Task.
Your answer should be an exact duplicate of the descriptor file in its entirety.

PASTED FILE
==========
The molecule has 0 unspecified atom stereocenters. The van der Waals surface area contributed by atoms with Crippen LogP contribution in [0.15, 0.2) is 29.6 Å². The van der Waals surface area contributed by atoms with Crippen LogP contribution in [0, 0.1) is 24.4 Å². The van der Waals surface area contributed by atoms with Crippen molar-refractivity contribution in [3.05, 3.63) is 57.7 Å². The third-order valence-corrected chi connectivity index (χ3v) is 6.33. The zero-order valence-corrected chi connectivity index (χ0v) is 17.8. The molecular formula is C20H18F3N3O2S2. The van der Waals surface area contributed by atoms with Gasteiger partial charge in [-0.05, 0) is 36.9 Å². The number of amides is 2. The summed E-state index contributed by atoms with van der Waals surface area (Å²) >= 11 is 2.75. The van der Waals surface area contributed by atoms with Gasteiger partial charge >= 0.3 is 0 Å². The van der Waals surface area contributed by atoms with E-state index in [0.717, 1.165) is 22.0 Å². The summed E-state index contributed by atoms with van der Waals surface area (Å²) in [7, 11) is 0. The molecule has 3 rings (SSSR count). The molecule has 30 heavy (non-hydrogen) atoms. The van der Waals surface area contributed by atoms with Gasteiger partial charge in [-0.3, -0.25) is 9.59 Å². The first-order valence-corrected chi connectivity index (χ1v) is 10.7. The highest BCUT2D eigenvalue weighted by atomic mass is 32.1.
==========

The molecule has 0 unspecified atom stereocenters. The van der Waals surface area contributed by atoms with Crippen LogP contribution in [0.15, 0.2) is 29.6 Å². The van der Waals surface area contributed by atoms with Crippen LogP contribution in [0, 0.1) is 24.4 Å². The van der Waals surface area contributed by atoms with Crippen molar-refractivity contribution in [3.05, 3.63) is 57.7 Å². The third-order valence-corrected chi connectivity index (χ3v) is 6.33. The zero-order valence-corrected chi connectivity index (χ0v) is 17.8. The molecular formula is C20H18F3N3O2S2. The van der Waals surface area contributed by atoms with Gasteiger partial charge in [-0.05, 0) is 36.9 Å². The number of amides is 2. The summed E-state index contributed by atoms with van der Waals surface area (Å²) >= 11 is 2.75. The van der Waals surface area contributed by atoms with Gasteiger partial charge >= 0.3 is 0 Å². The van der Waals surface area contributed by atoms with E-state index in [0.717, 1.165) is 22.0 Å². The summed E-state index contributed by atoms with van der Waals surface area (Å²) in [7, 11) is 0. The molecule has 3 rings (SSSR count). The molecule has 30 heavy (non-hydrogen) atoms. The van der Waals surface area contributed by atoms with Gasteiger partial charge in [-0.3, -0.25) is 9.59 Å². The first-order valence-corrected chi connectivity index (χ1v) is 10.7. The highest BCUT2D eigenvalue weighted by atomic mass is 32.1.